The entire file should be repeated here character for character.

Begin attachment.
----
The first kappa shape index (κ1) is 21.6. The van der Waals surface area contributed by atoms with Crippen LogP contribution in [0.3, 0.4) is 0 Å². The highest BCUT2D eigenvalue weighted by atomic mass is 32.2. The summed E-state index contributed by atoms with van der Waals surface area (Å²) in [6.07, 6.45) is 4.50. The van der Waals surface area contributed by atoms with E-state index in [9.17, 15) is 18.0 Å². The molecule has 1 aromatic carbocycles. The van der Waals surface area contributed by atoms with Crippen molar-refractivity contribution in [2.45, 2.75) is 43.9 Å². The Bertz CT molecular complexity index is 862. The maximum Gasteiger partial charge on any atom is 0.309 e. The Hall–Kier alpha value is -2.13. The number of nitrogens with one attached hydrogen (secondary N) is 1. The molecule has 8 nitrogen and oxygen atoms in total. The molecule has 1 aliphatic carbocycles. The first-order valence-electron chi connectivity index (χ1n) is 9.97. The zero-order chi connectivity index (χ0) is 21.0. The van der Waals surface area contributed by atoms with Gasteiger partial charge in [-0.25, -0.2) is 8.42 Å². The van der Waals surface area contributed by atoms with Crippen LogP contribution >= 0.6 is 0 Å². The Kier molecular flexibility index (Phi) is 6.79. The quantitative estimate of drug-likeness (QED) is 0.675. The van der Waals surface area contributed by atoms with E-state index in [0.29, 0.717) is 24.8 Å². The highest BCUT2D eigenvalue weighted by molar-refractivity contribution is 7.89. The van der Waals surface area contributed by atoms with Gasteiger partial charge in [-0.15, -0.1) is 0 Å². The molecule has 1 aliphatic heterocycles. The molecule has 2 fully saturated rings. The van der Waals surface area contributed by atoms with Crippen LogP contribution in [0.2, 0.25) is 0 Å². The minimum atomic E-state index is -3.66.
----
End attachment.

The first kappa shape index (κ1) is 21.6. The van der Waals surface area contributed by atoms with Crippen LogP contribution in [0.3, 0.4) is 0 Å². The highest BCUT2D eigenvalue weighted by atomic mass is 32.2. The summed E-state index contributed by atoms with van der Waals surface area (Å²) in [6.07, 6.45) is 4.50. The van der Waals surface area contributed by atoms with E-state index in [9.17, 15) is 18.0 Å². The molecule has 1 aromatic carbocycles. The van der Waals surface area contributed by atoms with Crippen molar-refractivity contribution in [2.45, 2.75) is 43.9 Å². The Bertz CT molecular complexity index is 862. The maximum Gasteiger partial charge on any atom is 0.309 e. The Hall–Kier alpha value is -2.13. The number of nitrogens with one attached hydrogen (secondary N) is 1. The molecule has 8 nitrogen and oxygen atoms in total. The molecule has 1 aliphatic carbocycles. The first-order valence-electron chi connectivity index (χ1n) is 9.97. The zero-order chi connectivity index (χ0) is 21.0. The van der Waals surface area contributed by atoms with Gasteiger partial charge in [-0.25, -0.2) is 8.42 Å². The van der Waals surface area contributed by atoms with Crippen LogP contribution >= 0.6 is 0 Å². The Kier molecular flexibility index (Phi) is 6.79. The quantitative estimate of drug-likeness (QED) is 0.675. The van der Waals surface area contributed by atoms with E-state index in [0.29, 0.717) is 24.8 Å². The highest BCUT2D eigenvalue weighted by molar-refractivity contribution is 7.89. The van der Waals surface area contributed by atoms with Gasteiger partial charge in [-0.15, -0.1) is 0 Å². The molecule has 1 aliphatic heterocycles. The molecule has 2 fully saturated rings. The van der Waals surface area contributed by atoms with Crippen LogP contribution in [0.2, 0.25) is 0 Å². The minimum atomic E-state index is -3.66.